‘This is not a gay virus’: Health officials address misconceptions about monkeypox

A sign on a beige wall that says "Anchorage Health Department"
The Anchorage Health Department has a limited supply of monkeypox vaccines available for eligible patients. (Joey Mendolia/Alaska Public Media)

Identity Health Clinic in Anchorage expects to receive monkeypox vaccines in the coming weeks. 

In the meantime, the nonprofit, which serves the LGBTQ+ community, is educating people about the virus and addressing misconceptions about how it spreads.

“Anyone can get monkeypox,” Identity health director Dr. Tracey Wiese said at a virtual town hall Thursday evening. “This isn’t a virus that’s only being spread because gay people are having sex with other gay people.”

Wiese said the monkeypox virus has an incubation period of one to two weeks. About 12,000 cases have been reported nationwide, and there are just two confirmed cases in Alaska so far, both in Anchorage men.

“We suspect that those two folks have probably had some kind of contact with other folks in their lives, and it’s possible other people are incubating the virus as we speak,” Wiese said.

Monkeypox is spread during prolonged face-to-face or skin-to-skin contact. It’s not exclusively spread through sexual contact, but that’s how most infected people are catching it, according to the World Health Organization

It can also spread through contact with an infected person’s belongings, such as towels, linens and utensils, if used for several hours.

Wiese said clinic staff have received phone calls from people wanting to learn more about monkeypox. She said she wants to help reduce misinformation and stigma around how it spreads.

“This is not a gay virus. This is not a virus that’s only been seen among gay people,” Wiese said. “The reason why we’re focusing outreach within this community is simply that many of the reported cases have fallen within this community, so the natural thing is to target outreach to those communities.”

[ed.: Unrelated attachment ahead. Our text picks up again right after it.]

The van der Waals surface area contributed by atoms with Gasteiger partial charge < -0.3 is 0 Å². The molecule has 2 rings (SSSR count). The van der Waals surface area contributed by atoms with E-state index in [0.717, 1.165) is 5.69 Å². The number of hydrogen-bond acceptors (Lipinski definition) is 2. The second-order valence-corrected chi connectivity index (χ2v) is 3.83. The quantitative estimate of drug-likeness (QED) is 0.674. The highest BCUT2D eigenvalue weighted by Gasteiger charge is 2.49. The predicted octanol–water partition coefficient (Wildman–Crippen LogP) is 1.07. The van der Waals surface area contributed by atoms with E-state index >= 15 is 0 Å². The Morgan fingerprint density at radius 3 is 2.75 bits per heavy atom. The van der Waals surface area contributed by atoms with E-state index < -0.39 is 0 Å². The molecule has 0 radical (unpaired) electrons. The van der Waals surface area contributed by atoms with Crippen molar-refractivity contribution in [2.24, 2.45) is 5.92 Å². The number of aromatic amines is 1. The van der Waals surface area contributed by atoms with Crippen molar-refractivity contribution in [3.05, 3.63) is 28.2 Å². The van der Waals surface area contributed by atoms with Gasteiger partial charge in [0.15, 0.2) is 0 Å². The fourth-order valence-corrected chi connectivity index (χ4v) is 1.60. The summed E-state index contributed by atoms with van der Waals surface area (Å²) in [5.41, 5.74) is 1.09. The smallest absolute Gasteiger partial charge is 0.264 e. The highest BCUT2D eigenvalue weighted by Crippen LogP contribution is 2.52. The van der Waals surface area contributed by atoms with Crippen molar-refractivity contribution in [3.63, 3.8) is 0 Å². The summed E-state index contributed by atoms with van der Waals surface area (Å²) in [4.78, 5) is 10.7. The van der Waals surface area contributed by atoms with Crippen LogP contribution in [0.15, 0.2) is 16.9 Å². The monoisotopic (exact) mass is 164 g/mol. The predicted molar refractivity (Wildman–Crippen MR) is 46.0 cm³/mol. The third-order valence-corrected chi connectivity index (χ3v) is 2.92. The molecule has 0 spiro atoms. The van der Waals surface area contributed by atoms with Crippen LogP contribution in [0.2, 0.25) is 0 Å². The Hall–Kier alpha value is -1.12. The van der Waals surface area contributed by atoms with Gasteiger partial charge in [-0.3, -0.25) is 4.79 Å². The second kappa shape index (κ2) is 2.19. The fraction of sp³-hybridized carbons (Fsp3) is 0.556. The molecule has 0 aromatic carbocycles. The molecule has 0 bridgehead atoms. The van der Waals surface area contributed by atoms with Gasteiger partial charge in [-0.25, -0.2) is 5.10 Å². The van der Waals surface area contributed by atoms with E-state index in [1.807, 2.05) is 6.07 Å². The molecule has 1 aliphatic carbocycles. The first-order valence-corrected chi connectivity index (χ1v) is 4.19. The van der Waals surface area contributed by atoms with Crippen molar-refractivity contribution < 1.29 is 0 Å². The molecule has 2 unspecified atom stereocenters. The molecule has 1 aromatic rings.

Infected people may have flu-like symptoms before a rash or sores.

Several state health officials also joined Thursday’s town hall. State epidemiologist Dr. Joe McLaughlin told the group that people can spread the virus to others even before the rash appears.

“You can have respiratory symptoms, like a runny nose, things that just seem like a cold or even COVID or the flu, and there’s probably virus in those fluids,” he said. “Transmission is possible through that route, but it probably requires prolonged kissing and face-to-face contact for that transmission to occur.”

Scientists are still studying whether monkeypox can spread through other bodily fluids, like semen or vaginal fluids, and whether it can spread asymptomatically.

For now, there are ways people can help reduce the spread. Wiese said people who become infected should isolate themselves until their symptoms improve or disappear entirely. The rash should be well covered until it’s completely healed.

People who aren’t infected should avoid close physical contact with people with flu-like symptoms, sores or rashes. And people should talk to their sexual partners about any recent flu-like symtpoms or any new sores or rashes.

Last week, the state expanded vaccine eligibility beyond just current cases and their recent close contacts. Now, men and transgender people who both have sex with men and have had multiple or anonymous sexual partners in the past 14 days can get the vaccine.

People in that group should talk to their health care provider about getting vaccinated, especially if they’re immunocompromised. Those with a history of atopic dermatitis — including eczema, burns or severe acne — are also at higher risk for severe disease.

State physician Dr. Lisa Rabinowitz said the sooner people can get vaccinated after being exposed, the better.

“Ideally, if we can get the vaccine in the first four days after an exposure, it has the best efficacy in preventing monkeypox infection,” she said. “But from day four to 14, we still give it, and there’s evidence it will decrease the amount of symptoms.”

In Anchorage, the city’s health department has a limited vaccine supply available. More information is available at 907-343-6718 or monkeypox@anchorageak.gov. Rabinowitz said the state also hopes to work with companies like Fairweather – which ran COVID testing sites in Anchorage until mid-July – to distribute vaccines.

Identity expects to receive a supply of doses sometime in the next two weeks.

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